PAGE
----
Wednesday, February 29, 2012

doctrines: judicial privilege

If the doctrine on executive privilege is nothing but a constitutional myth then judicial privilege is a mythical monster against the freedom of information enshrined in Article III on the Bill of Rights of the '87 Philippine Constitution.

The charter expressly provides: " SEC. 7. - The right of the people to information on matters of public concern shall be recognized. Access to official records, and to documents, and papers pertaining to official acts, transactions, or decisions, as well as to government research data used as basis for policy development, shall be afforded the citizen, subject to such limitations as may be provided by law."

There are no known exceptions as far as i know except that the demand for information should not burden the bureaucracy in the manner of preparation with regard to matters of public record demanded by its citizen. We are after all in the 'age of information' and technology is the tool in which the right is sufficiently served.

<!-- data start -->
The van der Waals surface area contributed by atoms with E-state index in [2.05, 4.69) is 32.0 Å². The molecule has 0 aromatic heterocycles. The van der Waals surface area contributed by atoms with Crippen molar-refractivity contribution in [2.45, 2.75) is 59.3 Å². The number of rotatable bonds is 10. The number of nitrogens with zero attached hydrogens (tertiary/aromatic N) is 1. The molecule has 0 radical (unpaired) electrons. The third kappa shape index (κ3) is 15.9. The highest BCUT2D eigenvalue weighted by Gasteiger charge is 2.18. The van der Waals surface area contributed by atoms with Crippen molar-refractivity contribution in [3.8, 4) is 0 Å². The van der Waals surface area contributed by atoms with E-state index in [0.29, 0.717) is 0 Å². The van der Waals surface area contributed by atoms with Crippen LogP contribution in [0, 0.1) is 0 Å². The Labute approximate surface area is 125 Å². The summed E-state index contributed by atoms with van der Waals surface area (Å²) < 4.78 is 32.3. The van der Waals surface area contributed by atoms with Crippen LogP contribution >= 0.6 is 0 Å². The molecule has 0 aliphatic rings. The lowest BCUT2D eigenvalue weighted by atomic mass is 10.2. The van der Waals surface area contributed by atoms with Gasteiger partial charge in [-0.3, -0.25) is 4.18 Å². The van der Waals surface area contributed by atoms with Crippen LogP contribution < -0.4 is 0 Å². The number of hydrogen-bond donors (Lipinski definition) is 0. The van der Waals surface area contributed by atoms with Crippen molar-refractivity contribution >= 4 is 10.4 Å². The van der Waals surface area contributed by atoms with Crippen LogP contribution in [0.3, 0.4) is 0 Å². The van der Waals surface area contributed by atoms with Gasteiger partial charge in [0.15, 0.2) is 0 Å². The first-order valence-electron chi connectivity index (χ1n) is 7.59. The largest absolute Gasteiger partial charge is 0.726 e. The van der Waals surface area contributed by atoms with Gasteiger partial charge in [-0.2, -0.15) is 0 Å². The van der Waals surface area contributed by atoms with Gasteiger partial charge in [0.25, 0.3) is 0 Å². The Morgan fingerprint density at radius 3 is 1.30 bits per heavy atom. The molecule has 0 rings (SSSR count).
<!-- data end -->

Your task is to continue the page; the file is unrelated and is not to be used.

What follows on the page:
That was before Ermita v. Senate came. There are also qualified exceptions towards state secrets with regard to the 'security of the state'. 

However, in the Supreme Court, where citizens invoke its adjudicative power with regard to controversies to enforce a right that was violated, the beast just doesn't square off.

In addition, a party litigant may invoke to keep the record of a decided case in private and not be a part of the public records but which is of course a different matter as this matter has got something to do with the individual's right to privacy. It is not something that the court may invoke. It is not the right of the court.

        code on information
        lord bingham on the rule of law


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